Naomi Scott / Fifi Rong / Geovarn / Princess Slayer / Jungle Doctors / Bella Figura [Live Review – Under The Bridge, London, 26/2/2015]
As a music venue embedded into Stamford Bridge (the stadium called home by Chelsea F.C.), Under the Bridge was an appropriately unique venue for this unique show. An industry showcase set up by trade paper Music Week, networking hub MusicConnex, promoters ILUVLIVE, and south coast music school BIMM, it goes without saying that the high-profile nature of this show inevitably brought its own special set of performance pressures. A quality showcase set has the potential to push an act to the next level, while a duff performance can see a band crossed off “Ones To Watch” lists in the blink of an eye.
On top of the potential for mind-freezing attacks of performance anxiety, this was not a treble-friendly night. As a result, Bella Figura and Jungle Doctors both suffered from a mix in which their guitars and cymbals battled Highlander-style for the chance to be heard. Of course, there could only be one victor – and the cymbals won out every time, robbing both sets of the punch and grit necessary for rock-oriented acts to make their respective marks. Despite that issue, Bella Figura remained noteworthy for epic drums and vocals, while Jungle Doctors managed to keep their heads and make it through the gauntlet in five pieces.
Princess Slayer are not a top-end-dependent band – an asset which made their set the first of the night to get hearts pumping and bodies moving in time to their deep and intense EDM tunes. Princess Slayer have been TMMP favourites for the past year and a half thanks to their sheer passion, energy, and brilliant songcraft. From personal favourite Passion Alley to The After Party via Princess Slayer’s cover of Sam Smith and Naughty Boy’s La La La and brand new tune Snake Skin (a track that’s collected an iTunes play count in three figures since TMMP was afforded a recent preview copy), this set was a start-to-finish barnstormer that made me even more proud to call myself a Princess Slayer supporter.
I was impressed with the breadth of Geovarn‘s influences. At his best, this guy draws on the vibes of Michael Jackson and Prince to fuel an utterly captivating presence – and his rapping is badass. However, when he turns his hand to RnB, Geovarn quickly falls prey to clichés, and it becomes clear that his heart’s not really in it. I’m not a big RnB listener, but even I’ve heard enough artists crooning “Yeah” and “Ooh baby” to last me a lifetime. That stuff may still sell to those who just want the same song again and again, but Geovarn’s passion reserves bottomed out when it came time for him to dig out the sub-Jason Derulo material. It felt like watching someone being forced to work a crappy day job, not living their dream.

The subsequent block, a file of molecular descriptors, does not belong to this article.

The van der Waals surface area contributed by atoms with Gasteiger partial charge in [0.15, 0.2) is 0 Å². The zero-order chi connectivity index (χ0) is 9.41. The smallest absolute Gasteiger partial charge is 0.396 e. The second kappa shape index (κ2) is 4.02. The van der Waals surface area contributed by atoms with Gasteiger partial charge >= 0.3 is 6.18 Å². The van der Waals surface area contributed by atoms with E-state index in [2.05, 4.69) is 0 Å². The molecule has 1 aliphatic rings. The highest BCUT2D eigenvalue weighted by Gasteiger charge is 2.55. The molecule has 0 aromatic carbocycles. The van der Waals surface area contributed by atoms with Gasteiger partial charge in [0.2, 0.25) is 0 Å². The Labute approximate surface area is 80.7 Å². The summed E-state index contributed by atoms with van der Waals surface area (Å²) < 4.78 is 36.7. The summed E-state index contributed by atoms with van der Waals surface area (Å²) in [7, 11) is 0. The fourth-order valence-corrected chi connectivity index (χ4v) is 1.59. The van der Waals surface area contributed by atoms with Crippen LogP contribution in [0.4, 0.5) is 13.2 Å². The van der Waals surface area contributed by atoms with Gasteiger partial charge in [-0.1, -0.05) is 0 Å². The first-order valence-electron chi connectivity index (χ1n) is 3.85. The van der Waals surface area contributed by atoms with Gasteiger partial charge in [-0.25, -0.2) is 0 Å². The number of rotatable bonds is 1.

Stick Geovarn back in the classic pop and in-your-face rap games, and things change immediately. There’s fire in his eyes, sharpness in his delivery, and suddenly it all makes sense. He spits out lyrics you can feel – and you feel them because he leaves you no choice. It’s plainly obvious that Geovarn means what he says and what he sings – as long as he’s performing in line with his passions. Geovarn absolutely deserves a chance to push beyond his current boundaries, and if he pursues the path his heart’s clearly set on, he’ll be blowing minds within a year or two.
Fifi Rong was exceptional. Going to a show and experiencing something your mind can’t quite comprehend (but is still convinced is absolutely awesome) is one of the greatest experiences music has to offer. Fifi Rong’s set is a sumptuous amalgam of heavy bass-based beats, eye-popping visuals that brought to mind the abstract CGI feeds from the Hatsune Miku opera TMMP reviewed in Paris, theatrical and deeply detailed costuming, and a vocal that was flawless (bar the rarest and most insignificant slips) despite Rong’s admitted nervousness. Fifi Rong won me over from note one, and kept a significant proportion of the venue’s inhabitants entranced for the duration – a real and effortlessly-earned achievement.
Although I’m not in Naomi Scott‘s target market, her brand of energetic pop (taking in influences from Eliza Doolittle, Gabriella Cilmi, and Britney Spears) still proved infectious and entertaining. Judging from the faces in the crowd at this show, most of Scott’s audience were in the same boat as me – but I can definitely imagine theatres and arenas full of screaming teenagers going wild for her. Naomi Scott is the kind of artist mainstream-oriented A&R departments dream about, and I’m sure her already-lengthy list of accolades and credits will continue growing for some time to come.
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